In the message dated: Wed, 21 May 2008 15:27:03 EDT,
The pithy ruminations from Paul Fox on
<Re: [Nmh-workers] sync'ing an mh mailstore between two machines? > were:
=> well, this thread is certainly becoming more interesting than i
=> expected it to be. certainly using git never would have occurred
=> to me.
Hmm...I'll need to look into git some more.
me too. this is clearly not your father's source code control system.
=> there's a very nice file tree syncing tool called "unison" that might
=> be useful as well -- i hadn't thought of it until peter mentioned rsync.
=> unfortunately it's no longer under active development, but in my
=> (limited) experience it works very well:
=> i'll have to think about whether it would be appropriate in this case.
IMHO, the problem with tools like unison & rsync for this task
is that they are oriented toward content differences between
files of the same name, and dealing with missing/added files.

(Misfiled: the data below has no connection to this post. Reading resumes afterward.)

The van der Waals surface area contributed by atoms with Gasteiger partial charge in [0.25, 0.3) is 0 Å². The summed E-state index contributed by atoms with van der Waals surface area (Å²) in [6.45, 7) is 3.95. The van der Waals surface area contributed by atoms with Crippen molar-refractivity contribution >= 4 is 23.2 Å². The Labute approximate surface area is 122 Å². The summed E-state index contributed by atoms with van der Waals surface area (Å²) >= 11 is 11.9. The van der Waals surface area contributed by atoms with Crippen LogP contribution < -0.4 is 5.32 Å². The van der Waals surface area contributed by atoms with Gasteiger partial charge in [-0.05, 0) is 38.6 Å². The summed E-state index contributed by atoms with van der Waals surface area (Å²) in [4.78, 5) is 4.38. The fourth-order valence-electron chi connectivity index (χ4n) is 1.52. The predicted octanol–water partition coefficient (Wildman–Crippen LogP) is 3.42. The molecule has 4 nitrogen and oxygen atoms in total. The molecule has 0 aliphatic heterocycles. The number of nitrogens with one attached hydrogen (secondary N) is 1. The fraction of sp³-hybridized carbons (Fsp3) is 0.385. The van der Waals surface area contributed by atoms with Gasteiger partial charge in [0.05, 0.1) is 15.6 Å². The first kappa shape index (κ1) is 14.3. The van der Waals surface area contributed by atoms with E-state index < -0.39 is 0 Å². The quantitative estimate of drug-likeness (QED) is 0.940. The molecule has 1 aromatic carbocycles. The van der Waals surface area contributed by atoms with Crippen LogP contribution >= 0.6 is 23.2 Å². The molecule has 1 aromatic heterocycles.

This means that tools like rsync will work very hard to
resolve the internal differences between file
~/Mail/My-Lists/nmh/691 on my laptop and the completely
different message with the same name stored on my desktop.
so it seems like the way to make a file synchronizer's job easy
would be to try and avoid naming conflicts like that. there are
only so many ways that could happen -- and i think all involve
the choice that mh makes when it chooses a name for a file in a
folder. (i suspect i just stated the obvious.) i.e., it's when
one does an inc, rcvstore, or refile, on both the home and laptop
copies of mh, and they both choose the same new filename.
what if there were a hint that one could help the two
installations choose different starting values. at first i was
thinking of trying to leave a gap -- the home mh would work
normally (i.e., "last+1"), but the laptop would always create new
files at "last+1000". after every resync you'd want to do a
folder pack on both sides. or, could it be as trivial as telling
one side to choose odd filenames, the other even?
in either case, i think this would make a tool like unison's
trivial -- it already knows how to deal with files created or
removed on either.
is this too easy?
paul fox, pgf(_at_)foxharp(_dot_)boston(_dot_)ma(_dot_)us (arlington, ma,
where it's 53.2 degrees)
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